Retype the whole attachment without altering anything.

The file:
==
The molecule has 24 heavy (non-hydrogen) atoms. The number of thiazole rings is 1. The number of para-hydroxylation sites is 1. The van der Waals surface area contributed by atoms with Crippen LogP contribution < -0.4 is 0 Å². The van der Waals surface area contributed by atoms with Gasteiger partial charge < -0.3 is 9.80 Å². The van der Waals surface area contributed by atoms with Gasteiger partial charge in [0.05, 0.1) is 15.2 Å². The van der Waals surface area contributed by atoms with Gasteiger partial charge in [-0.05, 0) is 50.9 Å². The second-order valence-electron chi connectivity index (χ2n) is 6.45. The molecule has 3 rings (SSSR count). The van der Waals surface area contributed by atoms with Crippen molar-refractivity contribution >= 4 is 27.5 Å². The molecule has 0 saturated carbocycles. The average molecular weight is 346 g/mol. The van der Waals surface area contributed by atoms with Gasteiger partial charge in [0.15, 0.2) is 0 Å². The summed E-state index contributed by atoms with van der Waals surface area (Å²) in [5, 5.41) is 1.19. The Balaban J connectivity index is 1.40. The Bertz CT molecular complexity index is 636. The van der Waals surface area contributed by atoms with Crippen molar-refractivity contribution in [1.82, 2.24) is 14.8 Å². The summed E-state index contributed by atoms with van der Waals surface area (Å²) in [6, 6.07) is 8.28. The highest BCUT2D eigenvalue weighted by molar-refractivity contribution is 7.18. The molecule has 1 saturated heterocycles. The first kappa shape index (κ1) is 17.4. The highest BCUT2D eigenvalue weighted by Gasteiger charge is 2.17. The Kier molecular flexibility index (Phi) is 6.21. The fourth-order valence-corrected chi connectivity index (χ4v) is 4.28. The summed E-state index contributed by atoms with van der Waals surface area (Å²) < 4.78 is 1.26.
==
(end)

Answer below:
The molecule has 24 heavy (non-hydrogen) atoms. The number of thiazole rings is 1. The number of para-hydroxylation sites is 1. The van der Waals surface area contributed by atoms with Crippen LogP contribution < -0.4 is 0 Å². The van der Waals surface area contributed by atoms with Gasteiger partial charge < -0.3 is 9.80 Å². The van der Waals surface area contributed by atoms with Gasteiger partial charge in [0.05, 0.1) is 15.2 Å². The van der Waals surface area contributed by atoms with Gasteiger partial charge in [-0.05, 0) is 50.9 Å². The second-order valence-electron chi connectivity index (χ2n) is 6.45. The molecule has 3 rings (SSSR count). The van der Waals surface area contributed by atoms with Crippen molar-refractivity contribution >= 4 is 27.5 Å². The molecule has 0 saturated carbocycles. The average molecular weight is 346 g/mol. The van der Waals surface area contributed by atoms with Gasteiger partial charge in [0.15, 0.2) is 0 Å². The summed E-state index contributed by atoms with van der Waals surface area (Å²) in [5, 5.41) is 1.19. The Balaban J connectivity index is 1.40. The Bertz CT molecular complexity index is 636. The van der Waals surface area contributed by atoms with Crippen molar-refractivity contribution in [1.82, 2.24) is 14.8 Å². The summed E-state index contributed by atoms with van der Waals surface area (Å²) in [6, 6.07) is 8.28. The highest BCUT2D eigenvalue weighted by molar-refractivity contribution is 7.18. The molecule has 1 saturated heterocycles. The first kappa shape index (κ1) is 17.4. The highest BCUT2D eigenvalue weighted by Gasteiger charge is 2.17. The Kier molecular flexibility index (Phi) is 6.21. The fourth-order valence-corrected chi connectivity index (χ4v) is 4.28. The summed E-state index contributed by atoms with van der Waals surface area (Å²) < 4.78 is 1.26.